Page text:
Burn the food, refuse to have sex and neglect the children — these are some of the surest ways for a Kenyan woman to get a beating from her husband.
Should these acts of provocation not yield results, she can also argue with her husband or go out without informing him, with sure-fire consequences.
As the world began marking 16 Days of Activism on Violence against Women this week, Katindi Sivi Njonjo of the Institute of Economic Affairs released her Youth Fact Book: Infinite Possibility or Definite Disaster?
Culling data from recent research efforts published in various credible sources, Ms Njonjo’s fact book turns secret government documents into a public resource.
For example, the data from the Kenya Demographic and Health Survey, 2009, reveals that many young women between the ages of 15 and 34 believe that burning food, refusing to have sex, getting into an argument with the man, going out without asking the man’s permission and neglecting the children should attract a beating from the husband.
Up to 40 per cent of young women in this age bracket believe that the husband would be right to beat them if they neglect their children.
Conversely, 31 per cent of the men in this age group agree that neglecting children should attract a beating for the wife.
Where 30.2 per cent of the women surveyed believe that a wife should be beaten if she goes out without telling her man, only 24 per cent of men believe it is right to raise your hand against the spouse in such circumstances.
Refusing to have sex with the man should attract a beating for wives, according to 21 per cent of the women surveyed while 13.5 per cent of the men believe that withholding conjugal rights should be a ticket to corporal contact.
Arguing with the man should provoke a beating, according to 24 per cent of the men surveyed against 30 per cent of the women.
Women take burning food more seriously than men, with 13 per cent expecting it to lead to a beating against 8 per cent among men.
Not all women in Kenya have an equal chance of getting a beating from their husbands, however. Education and wealth reduce the expectation of wife beating in men and women.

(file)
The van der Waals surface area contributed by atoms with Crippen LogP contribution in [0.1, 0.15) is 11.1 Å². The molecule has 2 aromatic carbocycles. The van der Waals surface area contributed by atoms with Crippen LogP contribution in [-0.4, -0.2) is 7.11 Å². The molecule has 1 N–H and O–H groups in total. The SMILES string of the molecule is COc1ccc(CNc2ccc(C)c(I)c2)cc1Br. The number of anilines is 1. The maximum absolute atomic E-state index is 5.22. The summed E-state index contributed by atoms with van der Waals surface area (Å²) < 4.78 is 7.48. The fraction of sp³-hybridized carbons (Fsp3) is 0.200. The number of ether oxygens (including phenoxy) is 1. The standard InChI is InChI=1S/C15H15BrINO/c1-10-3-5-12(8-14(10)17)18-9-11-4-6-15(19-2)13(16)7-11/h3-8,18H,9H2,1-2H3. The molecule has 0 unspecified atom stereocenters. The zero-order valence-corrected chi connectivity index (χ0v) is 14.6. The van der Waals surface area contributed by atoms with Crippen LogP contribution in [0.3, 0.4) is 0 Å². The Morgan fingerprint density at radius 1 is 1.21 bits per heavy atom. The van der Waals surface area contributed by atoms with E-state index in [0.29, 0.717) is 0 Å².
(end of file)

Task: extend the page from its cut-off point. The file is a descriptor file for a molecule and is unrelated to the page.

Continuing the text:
Women who hold a salaried job are less likely to support wife beating than those who are unemployed or work in underpaid enterprises.
Urban men and women are less likely to advocate wife beating than their rural counterparts. Nairobi has the lowest number of women expecting to be beaten, at just 10 per cent.
There is, apparently, also a shortage of men willing to beat their wives in Nairobi, and those who look upon it as a fitting cultural practice believe it should only apply when children are neglected with 20 per cent support among women and 25 per cent among men.
Even so, women in Nairobi think it is not a big deal to burn food, with just 2.7 per cent thinking bad cooking should result in a beating against 5.5 per cent of the men.
Western Province is the headquarters of wife beating, where 40 per cent women expect to be beaten. There is a deficit of wife beaters there, though, with just 20.6 per cent for the men ready and willing to beat their wives.
In Rift Valley Province, 36 per cent of the women expect a hiding from the hubby, and the men are not unwilling, at 22 per cent.
In these two regions, the egregious offences in ranking order are neglecting children, arguing, going out without informing the man, refusing to have sex and burning food.
In Central Province, interest in wife beating is middling, with expectations among women at 18 per cent and 20 per cent among men, but both genders agree that neglecting children is a grave offence.
Those women who are married or live with a man, have separated or divorced are likely to support wife beating rather than those who have not attempted these blissful unions.
As women have more children, so too do their chances of getting beaten. Women who are divorced, widowed or separated, those who have married more than once or even been married for over 10 years are soft targets for batterers.
The actual numbers on abused women bear out the social attitudes. Abuse figures are highest in Nyanza Province at 37 per cent, followed by Western Province at 32 per cent, Rift Valley 28 per cent, Central 26 per cent, Coast 25 per cent and Eastern 23 per cent.
Nairobi and North Eastern provinces have the lowest incidences of abuse at 18 per cent.
What do women do? Perhaps have more sex, burn less food, argue less with men, put a GPRS tracker on your left foot so hubby knows where you are, and do not — ever — neglect the children.
(You can read the book at http://ieakenya.or.ke/documents/Youth%20Fact%20Book.pdf)